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Black Women at the Forefront of Islamic History.

When Prophet Muhammad, peace be upon him, was still in the womb of his mother, Aminah, it was Umm Ayman a.ka Barakah, an Ethiopian woman who told her “You shall give birth to a bless child who will bring about much goodness.” Barakah was the first person to hold him when he was born and the only person who knew him from birth to death.

As his mother Aminah was dying, she stated, “O Barakah, I shall depart from this world shortly. I commend my son Muhammad to your care. He lost his father while he was in my abdomen. Here he is now, losing his mother under his very eyes. Be a mother to him, Barakah. And don’t ever leave him.” The Prophet, peace be upon him, referred to Barakah as, “my mother after my mother”.

Umm Ayman served several important roles in Islamic history.  When the Muslims migrated from Mecca to Medina to escape the religious persecution from the idol worshippers, Umm Ayman’s feet were sore, swollen, and her face covered in dust. Upon seeing her, the Prophet, peace be upon him, told her, “Oh my mother, indeed for you is a place in paradise.” The Prophet, peace be upon him, wiped her face, eyes, massaged her feet and rubbed her shoulders.

When the Muslims retreated during the battle of Uhud, Umm Ayman rebuked them and urged them to go back and fight.  Her son, Amin was martyred in the battle at Hunayn and her husband, Zayd, was martyred in the battle of Mutah against the formidable Roman empire. Despite this, when the Prophet, peace be upon him, asked Umm Ayman how she was doing, Umm Ayman would always reply, “I am well, O Messenger of Allah, so long as Islam is.” When the Prophet, peace be upon him,  returned to Allah (swt), Umm Ayman began to cry. When asked why she was crying, she replied: “By Allah, I knew that Rasulullah SAW would die but I cry now because the revelation from on high has come to an end for us.”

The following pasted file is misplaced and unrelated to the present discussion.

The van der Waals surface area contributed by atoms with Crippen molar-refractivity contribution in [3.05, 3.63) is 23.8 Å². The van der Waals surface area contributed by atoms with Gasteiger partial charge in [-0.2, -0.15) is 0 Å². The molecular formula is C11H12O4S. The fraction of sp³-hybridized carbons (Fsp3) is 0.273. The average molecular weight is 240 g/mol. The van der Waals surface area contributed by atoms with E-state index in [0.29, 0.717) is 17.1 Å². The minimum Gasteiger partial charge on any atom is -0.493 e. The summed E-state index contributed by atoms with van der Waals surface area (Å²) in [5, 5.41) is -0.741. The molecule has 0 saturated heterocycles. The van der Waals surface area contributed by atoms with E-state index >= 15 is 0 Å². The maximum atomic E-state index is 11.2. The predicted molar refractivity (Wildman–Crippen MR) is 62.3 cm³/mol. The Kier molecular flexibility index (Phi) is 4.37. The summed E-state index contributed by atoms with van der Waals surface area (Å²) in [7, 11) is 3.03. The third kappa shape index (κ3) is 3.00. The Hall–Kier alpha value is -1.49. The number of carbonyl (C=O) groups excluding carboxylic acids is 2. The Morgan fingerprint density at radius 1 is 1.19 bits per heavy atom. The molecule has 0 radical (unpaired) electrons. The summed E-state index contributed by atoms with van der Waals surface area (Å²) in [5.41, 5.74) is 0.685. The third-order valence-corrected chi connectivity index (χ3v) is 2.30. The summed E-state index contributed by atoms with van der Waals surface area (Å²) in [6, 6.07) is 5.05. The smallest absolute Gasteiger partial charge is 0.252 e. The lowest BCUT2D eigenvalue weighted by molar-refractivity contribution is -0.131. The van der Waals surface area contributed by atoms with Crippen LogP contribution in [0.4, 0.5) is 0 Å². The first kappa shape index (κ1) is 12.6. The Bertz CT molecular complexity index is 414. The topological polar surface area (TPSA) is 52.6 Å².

Another important Black woman in Islamic history is the great Sumayyah bint Khabba. Sumayyah was also of Ethiopian heritage and has the distinction of being known as the first martyr for Islam.  She was a slave who was one of the first to embrace Islam. This declaration of faith in one God subjected her to persecution and torture by Abu Jahl, a hater of Islam. Summayah witnessed Abu Jahl murder her husband, Yassir, just because he too confessed there was no  God but Allah and Muhammad was His Messenger. Abu Jahl would then torture Sumayyah to coerce her to renounce her faith but she refused. He persisted. Abu Jahl stabbed Summayah with a spear, and she became a martyr, someone killed for the cause of Islam.